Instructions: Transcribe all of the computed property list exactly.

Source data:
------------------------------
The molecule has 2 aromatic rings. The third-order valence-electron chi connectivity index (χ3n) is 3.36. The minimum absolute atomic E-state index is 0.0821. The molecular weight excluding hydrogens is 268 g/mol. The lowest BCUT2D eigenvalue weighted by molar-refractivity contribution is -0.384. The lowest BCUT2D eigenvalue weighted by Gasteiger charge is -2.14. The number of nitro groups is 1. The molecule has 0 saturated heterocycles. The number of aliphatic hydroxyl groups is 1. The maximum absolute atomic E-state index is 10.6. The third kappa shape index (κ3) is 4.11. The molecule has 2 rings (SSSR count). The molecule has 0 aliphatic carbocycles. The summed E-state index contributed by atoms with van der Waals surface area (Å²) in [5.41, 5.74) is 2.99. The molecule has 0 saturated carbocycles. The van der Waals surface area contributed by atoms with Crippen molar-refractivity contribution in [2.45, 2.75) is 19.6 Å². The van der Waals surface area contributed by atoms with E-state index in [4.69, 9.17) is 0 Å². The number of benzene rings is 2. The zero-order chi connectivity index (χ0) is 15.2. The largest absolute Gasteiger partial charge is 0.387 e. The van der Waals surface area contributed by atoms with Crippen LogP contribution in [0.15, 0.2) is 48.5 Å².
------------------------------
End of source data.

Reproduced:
The molecule has 2 aromatic rings. The third-order valence-electron chi connectivity index (χ3n) is 3.36. The minimum absolute atomic E-state index is 0.0821. The molecular weight excluding hydrogens is 268 g/mol. The lowest BCUT2D eigenvalue weighted by molar-refractivity contribution is -0.384. The lowest BCUT2D eigenvalue weighted by Gasteiger charge is -2.14. The number of nitro groups is 1. The molecule has 0 saturated heterocycles. The number of aliphatic hydroxyl groups is 1. The maximum absolute atomic E-state index is 10.6. The third kappa shape index (κ3) is 4.11. The molecule has 2 rings (SSSR count). The molecule has 0 aliphatic carbocycles. The summed E-state index contributed by atoms with van der Waals surface area (Å²) in [5.41, 5.74) is 2.99. The molecule has 0 saturated carbocycles. The van der Waals surface area contributed by atoms with Crippen molar-refractivity contribution in [2.45, 2.75) is 19.6 Å². The van der Waals surface area contributed by atoms with E-state index in [4.69, 9.17) is 0 Å². The number of benzene rings is 2. The zero-order chi connectivity index (χ0) is 15.2. The largest absolute Gasteiger partial charge is 0.387 e. The van der Waals surface area contributed by atoms with Crippen LogP contribution in [0.15, 0.2) is 48.5 Å².